WRC agreed that Holy Communion mass did not constitute a service within legislation
Sean McCárthaigh 31, 2020 The Irish Times.
A claim of discrimination against a Catholic bishop by a Traveller family over their alleged treatment at a Holy Communion mass five years ago has been dismissed by the Workplace Relations Commission.
The WRC ruled that it had no legal authority to adjudicate on 10 individual complaints by members of the Sherlock family that they had been discriminated against by the then bishop of Galway Martin Drennan when they attempted to attend the mass on May 23rd, 2015.
The family, which includes six children, also alleged they were harassed at the ceremony.
They claimed Traveller women were excluded from the mass based on a dress code, even though other women who were wearing elements of clothing that were deemed inadmissible were not asked to leave the church.
The Sherlocks said they were barred due to the length of their dresses and skirts and their necklines.
Bishop Drennan, who retired as bishop of Galway in July 2016, rejected all allegations that he had discriminated against them on grounds of gender, race and their membership of the Traveller community under Section 21 of the Equal Status Act 2000.
The WRC agreed with a preliminary legal argument raised by representatives for Bishop Drennan that the Holy Communion mass provided by the Catholic Church as a religious service did not constitute a service within the meaning of the legislation.
As a consequence, WRC adjudicator, Louise Boyle, said Bishop Drennan had not engaged in prohibited conduct.
Detailed evidence in the case was not heard as a result of the WRC’s ruling on the preliminary challenge raised by the bishop’s legal representatives.
They claimed it was never the intention of the Oireachtas for religious services to fall within the jurisdiction of the legislation.
The Sherlock family had argued that the Catholic Church was the provider of a service as under the legislation a mass was a “service or facility of any nature which is available to the public generally or a section of the public”.
They said there was no exclusion clause in the Equal Status Act 2000 that allowed negative discrimination to occur.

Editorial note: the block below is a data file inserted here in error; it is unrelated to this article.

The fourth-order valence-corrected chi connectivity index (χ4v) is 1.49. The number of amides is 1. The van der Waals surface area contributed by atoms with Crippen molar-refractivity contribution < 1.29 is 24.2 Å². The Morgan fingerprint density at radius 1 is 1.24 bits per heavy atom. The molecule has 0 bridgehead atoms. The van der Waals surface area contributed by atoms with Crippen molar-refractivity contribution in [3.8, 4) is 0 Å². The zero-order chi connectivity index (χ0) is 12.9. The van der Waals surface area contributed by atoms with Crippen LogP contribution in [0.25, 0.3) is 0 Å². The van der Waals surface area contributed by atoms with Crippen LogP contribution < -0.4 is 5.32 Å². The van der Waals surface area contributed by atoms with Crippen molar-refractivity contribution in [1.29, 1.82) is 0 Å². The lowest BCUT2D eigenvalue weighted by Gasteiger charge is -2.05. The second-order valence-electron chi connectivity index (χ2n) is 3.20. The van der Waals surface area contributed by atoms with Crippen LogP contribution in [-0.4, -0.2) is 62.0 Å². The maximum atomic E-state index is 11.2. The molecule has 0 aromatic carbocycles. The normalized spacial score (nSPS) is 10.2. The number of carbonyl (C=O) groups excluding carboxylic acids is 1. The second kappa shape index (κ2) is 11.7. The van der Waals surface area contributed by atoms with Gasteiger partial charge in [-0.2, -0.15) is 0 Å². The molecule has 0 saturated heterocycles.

However, the WRC said religious services or sacraments did not come within the ambit of the legislation as otherwise it would be unlawful for churches to refuse the sacrament of matrimony to persons who were divorced or of the same sex, or similarly to only ordain men as priests.
“There seems to be no reason in law or logic to differentiate between these types of religious services and a Holy Communion mass,” said Ms Boyle.
She added: “If the Oireachtas had intended to apply the principle of equal status, enshrined in the Act, to all of these situations, it would have said so in express terms.”
This is a very sad case and really shouldn’t have happened.
I have ministered to the Travellers for 44 years now.
They really are a very separate and distinct cultural community.
The women in particular can have very different lives. They are really only “special” on 4 days in their lifetime when they get to wear white – their baptism, their Holy Communion their Confirmation and their wedding day.
The women like a particular style which involves very skinpy dresses bare lega and bare shoulders.
When they turn up to church like that they are not being disrespectful. They are just being themselves.
In fact they are very religious and respectful of priests and churches.
Don’t get me wrong. I have had Traveller weddings that required me to call the police and the ambulance.
But there is a way of talking to them and dealing with them.
You don’t disrespect them or make them feel second class.
They get abused a lot by people.
And some of the Travellets behave badly.
Drennan has never struck me as the sensitive type.
I think he can be sharp and abrupt.
Anyway well done to the Travellers for standing up for themselves.